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Gifted and Talented Interventions: Going from Good to Great

September 20, 2013

by Amanda O’Neal-Brummitt

I’ll be honest.  When I first heard the plans Deana Harrell, CISD’s new Director of Advanced Academics, had for GT, I wanted to cry happy tears.  I wanted to hug Ms. Harrell.  I wanted to jump up and cheer.  I wanted to immediately tell the world how amazing our GT Services were about to be.  Instead, I opted for the more professional and socially acceptable response of simply thanking Ms. Harrell for her passion and planning.  I didn’t want her to think I was weird!

Don’t get me wrong.  Our GT Program has been good, very good.  It just hasn’t been great.  It’s not exactly a secret that our Elementary program is lacking. Though it gets much better in Middle School and High School, it is common knowledge that we struggle with GT Math in High School.  Our good program has also missed learners that slip through the cracks, like Twice Exceptional, those gifted in non-academic areas, the poor, and minorities.

That is all about to change. While a perfect education doesn’t exist, Ms. Harrell is bound and determined to get as close as she can.  She’s utilizing the GT Program Evaluation completed in spring of 2013, national best practices, and her vast experience to revamp our GT Program into a “service” rather than a “program.”  Gifted and Talented Interventions (GTi) will be an individualized intervention service, not a program that students would apply to.  It’s had a complete overhaul from assessment to curriculum to success measures.  A few of the exciting changes improving our GT Services:

  • Tiers of Service to better serve learners at the elementary level
  • Designing and articulating curriculum for any GT designated course at the secondary level
  • Integrating sophisticated products into course expectations at the secondary level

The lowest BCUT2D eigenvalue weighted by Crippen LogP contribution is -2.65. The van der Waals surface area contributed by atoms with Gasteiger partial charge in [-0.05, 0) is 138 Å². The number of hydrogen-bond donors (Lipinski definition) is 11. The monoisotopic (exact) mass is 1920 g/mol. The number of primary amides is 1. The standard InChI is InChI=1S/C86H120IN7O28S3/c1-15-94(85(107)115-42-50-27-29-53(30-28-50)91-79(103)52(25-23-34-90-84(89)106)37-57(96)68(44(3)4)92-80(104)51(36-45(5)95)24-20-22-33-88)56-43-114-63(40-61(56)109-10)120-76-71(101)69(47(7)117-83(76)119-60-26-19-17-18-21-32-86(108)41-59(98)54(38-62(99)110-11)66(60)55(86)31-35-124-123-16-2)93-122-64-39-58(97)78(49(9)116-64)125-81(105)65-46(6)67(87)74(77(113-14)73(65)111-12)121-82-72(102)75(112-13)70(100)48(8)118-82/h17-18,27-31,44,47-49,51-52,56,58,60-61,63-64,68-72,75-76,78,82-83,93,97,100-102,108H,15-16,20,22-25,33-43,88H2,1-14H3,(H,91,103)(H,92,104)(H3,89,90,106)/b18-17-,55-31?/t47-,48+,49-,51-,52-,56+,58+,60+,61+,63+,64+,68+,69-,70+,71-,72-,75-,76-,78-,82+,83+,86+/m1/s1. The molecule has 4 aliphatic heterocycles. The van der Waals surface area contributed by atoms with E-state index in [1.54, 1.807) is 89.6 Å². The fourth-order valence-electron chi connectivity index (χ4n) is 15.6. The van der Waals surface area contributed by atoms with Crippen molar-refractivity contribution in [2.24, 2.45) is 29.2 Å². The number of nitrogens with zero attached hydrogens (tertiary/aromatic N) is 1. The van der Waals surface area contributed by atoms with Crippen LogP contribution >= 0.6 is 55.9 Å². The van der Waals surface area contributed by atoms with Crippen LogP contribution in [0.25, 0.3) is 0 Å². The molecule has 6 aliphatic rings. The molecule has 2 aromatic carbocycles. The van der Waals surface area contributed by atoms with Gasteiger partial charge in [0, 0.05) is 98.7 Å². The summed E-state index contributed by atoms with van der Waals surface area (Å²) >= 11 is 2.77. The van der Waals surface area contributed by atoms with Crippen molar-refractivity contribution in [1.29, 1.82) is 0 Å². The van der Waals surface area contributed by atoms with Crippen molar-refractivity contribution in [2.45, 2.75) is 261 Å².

• Crafting a menu of grouping and other strategies to differentiate for GT learners at NTH@C and CHS Academies

While ambitious and wonderful, these changes would all be lost without the support and dedication of our educators.  Ms. Harrell is implementing professional learning opportunities and requirements that will support educators at both the elementary and secondary level, including:

  • Unique blended 30 hour GT training course
  • Specific training at the district and campus level for cluster educators
  • Partnership with Intervention Services to provide training for educators working with twice-exceptional learners
  • Partnership with Hardin-Simmons University to offer masters level course work in Gifted Education in Coppell

With so much to share, this will be the first in a series of articles in Gifted Matters highlighting specific improvements to our GT services.  If you aren’t already a member, don’t hesitate to join CGA, as the remaining editions of Gifted Matters will only be available to members.  If you just can’t wait until the next newsletter, visit the CGA Blog or the CISD GT Services page. And, be sure to attend the GT Curriculum Night for elementary learners.

In the meantime, please support Ms. Harrell and our wonderful educators as they work through this transition to improve our services.  It will take time.  It will be hard.  There will be mistakes.  But, know that they are working every day to make our previously good GT Program, our great GT Intervention Services.


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